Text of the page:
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Relation between inequalities for first and second derivatives

  1. Jun 12, 2015 #1
    Hi,

    If f'(x) >= f'(y) can we say that f''(x) >= f''(y) also holds ? And if yes under which conditions ?

    Thanks
     
  2. jcsd
  3. Jun 12, 2015 #2

    Orodruin

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    No, no such inference can be generally drawn.
     
  4. Jun 12, 2015 #3
    A simple counter example is
    F(x)= x ^2
    G(x)= 1,000,000,000,000,000,000 x
    DF = 2x
    DG= 1,000,000,000,000,000,000
    D^2F = 2
    D^2G= 0
    For x > 500,000,000,000,000,000
    is not correct. For anything below those bounds it is right. The inequality you stated is only true under certain bounds because the two derivatives vary and may periodically become greater or smaller as in the sine and cosine functions. Bounds the inequality is true under need to be specified , to answer questions about the examples of the inequality you stated. Also because the derivative is a function it varies inequalities can't though and become false for certain values of the function. (The sine cosine remark serves as a good example, but I'm leaning towards arbitrary functions varying in all different manners not just varying periodically.)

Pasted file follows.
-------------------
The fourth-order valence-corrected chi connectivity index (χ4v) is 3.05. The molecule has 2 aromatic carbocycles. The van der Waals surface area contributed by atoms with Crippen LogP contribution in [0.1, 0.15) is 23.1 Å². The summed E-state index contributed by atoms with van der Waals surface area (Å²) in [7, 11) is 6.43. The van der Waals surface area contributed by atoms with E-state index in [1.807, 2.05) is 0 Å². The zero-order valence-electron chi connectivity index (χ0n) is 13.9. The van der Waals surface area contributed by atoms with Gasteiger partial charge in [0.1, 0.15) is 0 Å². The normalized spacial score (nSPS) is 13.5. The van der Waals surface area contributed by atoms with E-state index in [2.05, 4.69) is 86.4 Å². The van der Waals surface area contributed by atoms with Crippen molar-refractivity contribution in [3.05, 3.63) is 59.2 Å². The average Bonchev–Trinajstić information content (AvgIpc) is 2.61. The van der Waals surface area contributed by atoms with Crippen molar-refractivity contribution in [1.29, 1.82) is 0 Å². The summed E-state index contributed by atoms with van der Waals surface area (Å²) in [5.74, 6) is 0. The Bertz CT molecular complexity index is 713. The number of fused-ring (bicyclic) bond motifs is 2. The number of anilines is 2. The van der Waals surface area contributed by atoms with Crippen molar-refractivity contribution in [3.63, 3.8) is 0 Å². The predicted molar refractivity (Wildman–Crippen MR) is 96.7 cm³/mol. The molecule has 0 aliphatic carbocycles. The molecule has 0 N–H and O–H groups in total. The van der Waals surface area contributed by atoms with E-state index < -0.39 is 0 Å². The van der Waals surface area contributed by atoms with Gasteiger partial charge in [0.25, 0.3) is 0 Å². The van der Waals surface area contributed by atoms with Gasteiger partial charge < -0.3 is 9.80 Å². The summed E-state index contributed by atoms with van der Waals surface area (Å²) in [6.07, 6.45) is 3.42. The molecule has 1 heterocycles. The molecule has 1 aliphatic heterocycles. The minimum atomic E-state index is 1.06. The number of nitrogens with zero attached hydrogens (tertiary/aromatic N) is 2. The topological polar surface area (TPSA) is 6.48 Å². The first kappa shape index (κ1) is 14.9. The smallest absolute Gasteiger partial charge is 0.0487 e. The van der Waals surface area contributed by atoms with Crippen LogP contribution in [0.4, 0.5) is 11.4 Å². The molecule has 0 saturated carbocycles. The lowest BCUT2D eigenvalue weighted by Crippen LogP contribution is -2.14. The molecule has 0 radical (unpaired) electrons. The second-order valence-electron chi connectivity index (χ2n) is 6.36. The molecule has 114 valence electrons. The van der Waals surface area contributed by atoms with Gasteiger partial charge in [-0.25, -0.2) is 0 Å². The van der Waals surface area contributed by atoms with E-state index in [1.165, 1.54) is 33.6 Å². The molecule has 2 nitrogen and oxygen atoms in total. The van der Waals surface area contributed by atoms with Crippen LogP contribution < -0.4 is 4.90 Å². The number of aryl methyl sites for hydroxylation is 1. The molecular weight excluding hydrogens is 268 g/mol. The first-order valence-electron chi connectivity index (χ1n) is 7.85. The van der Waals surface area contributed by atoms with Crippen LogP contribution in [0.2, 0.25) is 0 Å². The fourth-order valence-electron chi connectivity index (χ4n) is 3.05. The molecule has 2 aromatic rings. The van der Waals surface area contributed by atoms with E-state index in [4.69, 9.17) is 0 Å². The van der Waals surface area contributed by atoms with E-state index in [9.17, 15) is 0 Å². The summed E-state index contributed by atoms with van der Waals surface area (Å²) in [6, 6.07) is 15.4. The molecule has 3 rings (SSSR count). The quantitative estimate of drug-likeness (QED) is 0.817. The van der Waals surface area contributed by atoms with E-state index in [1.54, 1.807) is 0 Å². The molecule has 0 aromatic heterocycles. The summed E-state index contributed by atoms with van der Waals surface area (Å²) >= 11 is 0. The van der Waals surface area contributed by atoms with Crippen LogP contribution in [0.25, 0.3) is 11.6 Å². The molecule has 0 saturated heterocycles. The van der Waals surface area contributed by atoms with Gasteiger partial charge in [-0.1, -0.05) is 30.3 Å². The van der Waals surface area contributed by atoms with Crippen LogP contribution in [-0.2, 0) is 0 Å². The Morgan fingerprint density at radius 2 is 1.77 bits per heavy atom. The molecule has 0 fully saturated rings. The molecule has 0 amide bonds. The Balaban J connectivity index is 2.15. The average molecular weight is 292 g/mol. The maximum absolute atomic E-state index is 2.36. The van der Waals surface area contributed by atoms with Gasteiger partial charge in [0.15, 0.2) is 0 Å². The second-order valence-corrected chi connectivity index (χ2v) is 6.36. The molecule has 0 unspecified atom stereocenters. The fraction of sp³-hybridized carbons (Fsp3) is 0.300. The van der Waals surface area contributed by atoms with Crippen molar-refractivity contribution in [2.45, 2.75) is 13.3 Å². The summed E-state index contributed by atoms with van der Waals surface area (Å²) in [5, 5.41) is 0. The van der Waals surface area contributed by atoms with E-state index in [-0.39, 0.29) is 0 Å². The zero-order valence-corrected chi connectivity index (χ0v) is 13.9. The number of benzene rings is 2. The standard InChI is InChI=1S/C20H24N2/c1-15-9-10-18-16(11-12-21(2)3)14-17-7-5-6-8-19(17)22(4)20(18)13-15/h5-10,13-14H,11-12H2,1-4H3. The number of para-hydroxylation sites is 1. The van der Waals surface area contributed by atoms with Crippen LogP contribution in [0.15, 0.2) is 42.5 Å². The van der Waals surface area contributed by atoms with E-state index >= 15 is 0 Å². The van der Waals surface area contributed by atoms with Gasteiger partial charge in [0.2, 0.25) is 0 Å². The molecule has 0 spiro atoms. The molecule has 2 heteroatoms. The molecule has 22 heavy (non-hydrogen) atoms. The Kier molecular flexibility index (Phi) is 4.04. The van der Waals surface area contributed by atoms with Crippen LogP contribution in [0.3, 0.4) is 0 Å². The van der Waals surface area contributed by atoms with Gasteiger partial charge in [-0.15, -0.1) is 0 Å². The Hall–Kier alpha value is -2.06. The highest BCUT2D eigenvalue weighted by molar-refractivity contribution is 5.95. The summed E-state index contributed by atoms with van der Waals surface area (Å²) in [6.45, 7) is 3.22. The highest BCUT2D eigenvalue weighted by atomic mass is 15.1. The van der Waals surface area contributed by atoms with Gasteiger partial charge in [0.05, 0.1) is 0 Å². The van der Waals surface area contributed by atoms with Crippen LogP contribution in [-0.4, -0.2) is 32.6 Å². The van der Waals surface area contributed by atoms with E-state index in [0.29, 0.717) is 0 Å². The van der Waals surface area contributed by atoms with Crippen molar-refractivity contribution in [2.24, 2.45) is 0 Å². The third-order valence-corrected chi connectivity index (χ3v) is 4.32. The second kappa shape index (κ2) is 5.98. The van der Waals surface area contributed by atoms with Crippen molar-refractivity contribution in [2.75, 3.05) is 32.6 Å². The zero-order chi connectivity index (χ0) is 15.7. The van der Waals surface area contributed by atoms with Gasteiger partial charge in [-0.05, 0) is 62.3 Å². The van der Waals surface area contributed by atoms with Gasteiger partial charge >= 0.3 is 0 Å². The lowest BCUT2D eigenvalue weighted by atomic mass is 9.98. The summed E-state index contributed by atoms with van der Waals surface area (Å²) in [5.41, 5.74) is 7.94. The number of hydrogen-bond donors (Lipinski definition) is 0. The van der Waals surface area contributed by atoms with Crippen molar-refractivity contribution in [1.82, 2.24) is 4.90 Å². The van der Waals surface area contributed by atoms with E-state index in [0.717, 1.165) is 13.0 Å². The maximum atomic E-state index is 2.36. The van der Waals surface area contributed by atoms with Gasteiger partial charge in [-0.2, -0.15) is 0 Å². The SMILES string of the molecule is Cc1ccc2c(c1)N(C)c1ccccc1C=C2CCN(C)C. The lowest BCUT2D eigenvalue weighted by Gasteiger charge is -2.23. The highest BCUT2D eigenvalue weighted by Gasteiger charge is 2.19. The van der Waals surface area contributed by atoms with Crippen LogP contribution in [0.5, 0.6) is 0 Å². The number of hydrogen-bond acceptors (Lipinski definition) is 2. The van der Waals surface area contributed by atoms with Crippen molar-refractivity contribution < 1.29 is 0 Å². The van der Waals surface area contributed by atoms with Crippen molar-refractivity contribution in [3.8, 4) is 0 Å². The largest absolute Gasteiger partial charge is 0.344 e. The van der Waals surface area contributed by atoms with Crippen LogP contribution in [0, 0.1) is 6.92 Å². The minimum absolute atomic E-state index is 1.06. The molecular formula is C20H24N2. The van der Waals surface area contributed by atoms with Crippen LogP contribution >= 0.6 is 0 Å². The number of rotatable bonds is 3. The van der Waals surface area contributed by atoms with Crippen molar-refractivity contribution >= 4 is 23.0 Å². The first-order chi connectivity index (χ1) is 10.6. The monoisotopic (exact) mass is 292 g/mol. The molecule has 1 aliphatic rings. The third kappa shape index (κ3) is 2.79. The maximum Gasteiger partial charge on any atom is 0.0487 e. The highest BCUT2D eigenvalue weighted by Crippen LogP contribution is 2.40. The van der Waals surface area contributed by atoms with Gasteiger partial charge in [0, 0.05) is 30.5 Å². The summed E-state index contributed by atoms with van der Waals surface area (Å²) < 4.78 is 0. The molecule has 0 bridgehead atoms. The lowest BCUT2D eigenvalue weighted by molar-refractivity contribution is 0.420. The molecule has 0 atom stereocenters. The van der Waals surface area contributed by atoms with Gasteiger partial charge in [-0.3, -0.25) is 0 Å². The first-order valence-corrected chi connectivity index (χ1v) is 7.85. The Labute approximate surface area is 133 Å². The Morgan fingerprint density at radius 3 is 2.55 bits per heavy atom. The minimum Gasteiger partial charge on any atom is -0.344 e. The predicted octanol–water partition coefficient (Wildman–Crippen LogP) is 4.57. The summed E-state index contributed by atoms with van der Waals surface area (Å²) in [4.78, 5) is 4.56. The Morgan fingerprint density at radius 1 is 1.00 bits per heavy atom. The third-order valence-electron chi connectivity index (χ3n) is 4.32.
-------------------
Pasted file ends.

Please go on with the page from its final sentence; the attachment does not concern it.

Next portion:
5. Jun 13, 2015 #4

    mathwonk

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    do you know about taylor series? In that series representation of a function, the first derivative is the linear coefficient and the second derive active is (twice) the quadratic coefficient. Your question is thus sort of like asking whether two taylor writes which have the same linear coefficient must also have the same quadratic coefficient. Of course not, as the second coefficient can be anything.

    Or geometrically, the first derivative measures the slope of the graph while the second derivative measures the convexity. so this is like asking whether two graphs with the same slope must also have the same convexity, or concavity at a point. can you draw a counterexample?
     
    Last edited: Jun 13, 2015
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